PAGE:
New Zealand team sprint pioneers Ethan Mitchell, Sam Webster and Eddie Dawkins took another step in their illustrious careers by defending their Commonwealth Games title last night at Anna Meares Velodrome in Brisbane.
They were joined by silver medallists Natasha Hansen and Emma Cumming in the women's team sprint and Bryony Botha, Rushlee Buchanan, Kirstie James and Racquel Sheath in the women's team pursuit.
The men led England through every lap to roll to a 0.670s triumph like pedaling dominoes.
Mitchell powered through the first circuit to take a 0.207s grip, Webster kept parity with a 0.168s advantage, leaving Dawkins to power home and complete their run in 42.877s.
Earlier, they set a Games record 42.822s, 0.694s clear of their final opponents.
"We went in with the mindset that we weren't defending anything. The title was back up for grabs because that would help us stay hungry," Webster said.
"You do what we do for very small moments of euphoria. That's to cross the line, see what we've won, and share the moment with the boys.
"This is a special opportunity at as near to a Commonwealth Games as we're going to get."
Mitchell said their sixth at February's world championships was disappointing by their standards.
"Going in as world champions, we didn't gel like normal.
"We put emphasis on regrouping and focusing on the technical things we pride ourselves on.
"To have all the stars aligning, and doing rides like we're meant to, was special."
"The first 60m [of the final 250m lap] has been flip of a coin for me," Dawkins added.
"To get that dialed in since the worlds has been a huge weight off my shoulders.
"As soon as I see clear air after Sam swings up, it's head down looking straight at the black line."
The velodrome was New Zealand's only medal hunting ground on the opening day.
The women's team sprint of Natasha Hansen and Emma Cumming claimed silver behind Australia.
The result represents New Zealand's first medal in the event at a Games.
However, the hosts were always in command, going out to a 0.349s lead after the first lap and extending to 0.627s at the finish.
Hansen and Cumming set a New Zealand best time of 33.321s in qualifying, 0.132s better than their previous mark at the world championships.
"We definitely earned the medal on the back of those personal bests," Hansen said.
"And to have those three boys [the men's team] training, pushing and working with us, and being the best teammates they can be, is why we're here today," Cumming added.
The women's team pursuit earned the country's first medal of the Games with silver in the event's maiden appearance.
The quartet started with pluck, but were lapped by Australia in the final metre of the race.
The hosts lowered their own Games record by clocking 4m 15.214s; New Zealand were 9.322s adrift.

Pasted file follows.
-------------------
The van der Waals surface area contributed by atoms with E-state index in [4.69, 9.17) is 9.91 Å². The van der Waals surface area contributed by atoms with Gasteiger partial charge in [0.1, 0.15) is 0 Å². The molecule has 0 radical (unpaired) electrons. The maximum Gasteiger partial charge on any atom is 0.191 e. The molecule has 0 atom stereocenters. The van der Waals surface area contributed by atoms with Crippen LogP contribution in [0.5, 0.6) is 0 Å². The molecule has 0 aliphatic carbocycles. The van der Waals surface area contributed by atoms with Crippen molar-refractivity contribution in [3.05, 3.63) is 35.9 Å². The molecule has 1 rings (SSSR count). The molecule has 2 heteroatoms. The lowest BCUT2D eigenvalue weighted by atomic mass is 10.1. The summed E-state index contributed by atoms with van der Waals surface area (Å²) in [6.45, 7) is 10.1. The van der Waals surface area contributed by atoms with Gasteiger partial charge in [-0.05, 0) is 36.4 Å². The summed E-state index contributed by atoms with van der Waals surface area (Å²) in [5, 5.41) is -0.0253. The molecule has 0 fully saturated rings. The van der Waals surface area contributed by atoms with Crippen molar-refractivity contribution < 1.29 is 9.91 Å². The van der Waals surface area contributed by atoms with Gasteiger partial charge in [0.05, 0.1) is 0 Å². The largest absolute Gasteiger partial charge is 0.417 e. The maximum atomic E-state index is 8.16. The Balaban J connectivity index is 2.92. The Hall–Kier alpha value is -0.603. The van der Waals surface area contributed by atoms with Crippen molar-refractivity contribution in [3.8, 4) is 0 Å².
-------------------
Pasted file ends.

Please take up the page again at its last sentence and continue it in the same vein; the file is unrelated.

That could not dent the pride of veteran Buchanan.
"It's a huge honour to win New Zealand's first medal [of the Games] and make history.
"We wanted to give the Aussies a run for their money in the first two kilometres… and then hold on for dear life, which is kind of what the team pursuit is anyway.
Camilla, Duchess of Cornwall presented the team with their medals.
"I wasn't sure if I should curtsy or shake hands," Buchanan said.
"But it's a great place to be, and I'm super proud with a silver medal wearing the silver fern."
James noted the bittersweetness.
"I've dreamed of coming to the Commonwealth Games since I was a kid. It's pretty emotional to finally be here standing on the podium representing New Zealand.
"It's always tough in a team pursuit getting silver because you just lost the race. After the legs stop hurting, we'll let the moment sink in."
The Kiwis recorded the second fastest time of 4m 22.331s in qualifying, 0.153s ahead of Canada.
Earlier, drama enveloped the opening day when the men's team pursuit of Regan Gough, Nick Kergozou, Campbell Stewart and Tom Sexton were disqualified from riding-off for bronze.
They fielded an illegal bike on the start line, meaning the deciding race against Canada was annulled. An appeal was denied and Wales replaced them.
New Zealand clocked 3m 56.294s, 4.253s behind leaders Australia who later set a world record 3m 49.804s in the final.
Cycling New Zealand high performance director Martin Barras took responsibility.
"There are regulations that pertain to the exact set-up the bike can be configured in, and one of our bikes was found to be outside those configurations by five or six millimetres in the front cockpit.
"It's a failing on the team's part, it's a failing on my part as the director of the programme, and I can guarantee no other bike is going onto the track with a set-up that hasn't conformed to the regulations.
"It was a particularly painful apology to make to all the riders for what just happened."